I put it to you that a set of four motors/props that actually produce 1200g static thrust each IS almost enough to hover (but not climb) a quadcopter with an AUW of ALMOST 4800g. Not lift (climb), and only "almost" enough because some spare capacity is required for stabilisation (not all motors can produce maximum output all the time unless the airframe is inherently stable).

I'm not suggesting anyone should take a quad with a theoretical maximum thrust of 4.8kg, load it up to 4.5 kg and expect it to fly. Given the the need to stabilise and navigate, prop unloading as airspeed increases, operation in a rotating column of air etc. etc. maybe 2kg is a more practical AUW limit for that quad (depending on how you want to use it, prop-speed of the motor/prop combo, etc).

I think you and I would probably both agree about what constitutes a sensible amount of thrust for any given plane or multicopter. I only got all pedantic and gave you the physics refresher because you said "correct me if I'm wrong" :)

Comment by Ante Vukorepa on February 24, 2012 at 7:17am

The thrust stated in the specs is usually "static" thrust. Meaning, under perfect conditions, with 100% efficiency, you will be able to *prevent* the equivalen load *from falling*, not do anything useful with it. Which is why a hefty margin on top of that is usually a good idea.

Comment by Ramesh Tahlan on February 24, 2012 at 7:14am

About the issue of thrust, yes, if ur motor has 1000 g thrust, it is supposed to be able to lift a 1000g wt, however, because u never get 100% efficiency, it better to take 80% of that value, so it will lift 800g physically, that is how u calulate the motor thrust u need for a planes. so for a trainer for which u could use a 600g thrust motor for a all up flying wt of 1000g, or 700 to 800 g motor thrust for sport flying of same fly wt  of 1000g or 1200g to 1500g motor thrust for 3D. That is the direct equation and u will never go wrong. There is something called thrust to wt ration, if u have a plane of 1:1 thrust to wt ration, (good enough for sport but not 3D) then if fly wt of plane is 1000g , ur motor thrust is 1000g, but do remember that motor thrust to be 1000g do take efficiency into account so u would actually take a motor thrust of 1200g for 1:1 ration.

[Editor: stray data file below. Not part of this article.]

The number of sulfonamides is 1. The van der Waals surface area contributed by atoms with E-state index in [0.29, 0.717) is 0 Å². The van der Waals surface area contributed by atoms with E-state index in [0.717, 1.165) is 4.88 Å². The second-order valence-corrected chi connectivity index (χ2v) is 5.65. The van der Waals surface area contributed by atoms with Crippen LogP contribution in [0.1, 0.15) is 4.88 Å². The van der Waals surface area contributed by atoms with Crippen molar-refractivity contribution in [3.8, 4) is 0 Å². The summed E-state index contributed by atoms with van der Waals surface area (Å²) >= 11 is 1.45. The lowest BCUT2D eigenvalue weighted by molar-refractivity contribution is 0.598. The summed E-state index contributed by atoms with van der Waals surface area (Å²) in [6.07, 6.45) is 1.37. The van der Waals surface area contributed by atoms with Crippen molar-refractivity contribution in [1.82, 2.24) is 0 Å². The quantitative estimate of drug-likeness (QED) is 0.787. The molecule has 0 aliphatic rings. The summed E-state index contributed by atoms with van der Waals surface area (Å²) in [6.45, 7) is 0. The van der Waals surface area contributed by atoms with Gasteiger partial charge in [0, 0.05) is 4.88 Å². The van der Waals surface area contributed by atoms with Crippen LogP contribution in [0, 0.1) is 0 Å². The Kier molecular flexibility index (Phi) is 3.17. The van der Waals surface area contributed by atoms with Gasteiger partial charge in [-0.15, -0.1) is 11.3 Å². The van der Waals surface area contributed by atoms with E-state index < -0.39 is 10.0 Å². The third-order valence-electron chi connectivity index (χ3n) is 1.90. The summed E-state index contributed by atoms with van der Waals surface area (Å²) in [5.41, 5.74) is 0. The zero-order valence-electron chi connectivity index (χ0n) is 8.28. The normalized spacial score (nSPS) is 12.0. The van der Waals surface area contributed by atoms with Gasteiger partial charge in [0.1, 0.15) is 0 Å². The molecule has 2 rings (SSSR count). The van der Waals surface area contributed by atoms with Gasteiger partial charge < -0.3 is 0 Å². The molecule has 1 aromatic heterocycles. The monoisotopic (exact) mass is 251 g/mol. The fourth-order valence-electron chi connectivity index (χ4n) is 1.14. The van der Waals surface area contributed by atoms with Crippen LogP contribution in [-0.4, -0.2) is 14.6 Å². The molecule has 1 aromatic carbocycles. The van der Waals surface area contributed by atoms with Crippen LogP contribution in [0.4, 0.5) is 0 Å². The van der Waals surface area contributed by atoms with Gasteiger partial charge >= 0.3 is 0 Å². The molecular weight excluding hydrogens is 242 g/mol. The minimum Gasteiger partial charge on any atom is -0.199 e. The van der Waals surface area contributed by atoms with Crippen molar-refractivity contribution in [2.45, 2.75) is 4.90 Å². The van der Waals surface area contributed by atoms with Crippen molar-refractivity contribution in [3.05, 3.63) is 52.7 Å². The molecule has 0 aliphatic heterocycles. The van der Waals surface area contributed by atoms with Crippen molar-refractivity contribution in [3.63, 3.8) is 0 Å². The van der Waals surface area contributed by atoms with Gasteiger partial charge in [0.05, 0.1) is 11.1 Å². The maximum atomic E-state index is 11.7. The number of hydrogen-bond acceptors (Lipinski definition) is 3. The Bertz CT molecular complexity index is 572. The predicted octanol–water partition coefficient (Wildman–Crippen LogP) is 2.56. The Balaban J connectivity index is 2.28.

Comment by Rui Manuel Cravo Marques on February 24, 2012 at 6:20am

Chris Gough, yes me too. Correct me if I'm wrong, but have you tryied to push a car ? It has about 2000kgs, are you making that force ? I seriouslly doubt that 1000gr of thrust in spec sheets would be lifting capability but more "suited for a 1000gr airplane model", so it accelerates untill it has a speed where air can sustain the weight. I see spec of motors with 1200gr thrust with a 10" prop... put 4 of this on a quad and see if you can lift 4800gr :)


Developer
Comment by Marco Robustini on February 24, 2012 at 5:01am

Ecalc work fine, when I designed my X8 got it right:

Comment by Chris Gough on February 24, 2012 at 4:45am

Pay attention, sometimes motors have in their specs the thrust, but it's not lifting thrust but horizontal thrust (for planes)

??? I thought thrust was thrust.

motocalc works well for me.

Comment by Rui Manuel Cravo Marques on February 24, 2012 at 4:38am

Gjango, I don't know if you're familiar with this site : http://www.ecalc.ch/ 

The thrust depends on several factors : motor power, motor kv, propeller used. A 100w motor with 800kv and a 13" propeller will give you less thrust than a 300w motor with 800kv and a 13" prop, since the last one will be able to maitain higher rpms with such a "eavy" prop, but the motor will also be heavier. Pay attention, sometimes motors have in their specs the thrust, but it's not lifting thrust but horizontal thrust (for planes)

Comment by Gjango on February 24, 2012 at 4:28am

hi to all

How can I calculate the thrust produced per motor in kg?

Comment by Ellison Chan on February 18, 2012 at 10:36pm

Well, 850kv @ 20amp would probably generate over 1kg thrust per motor.  So your flying weight with the gopro is over 4 kg?  That does seem like a heavy drone.  If you're really over 4kg, you should probably be looking at a hexa or octo.  Since if you try to find motors for a quad that can lift greater than 4kg, you're talking about expensive motors and escs.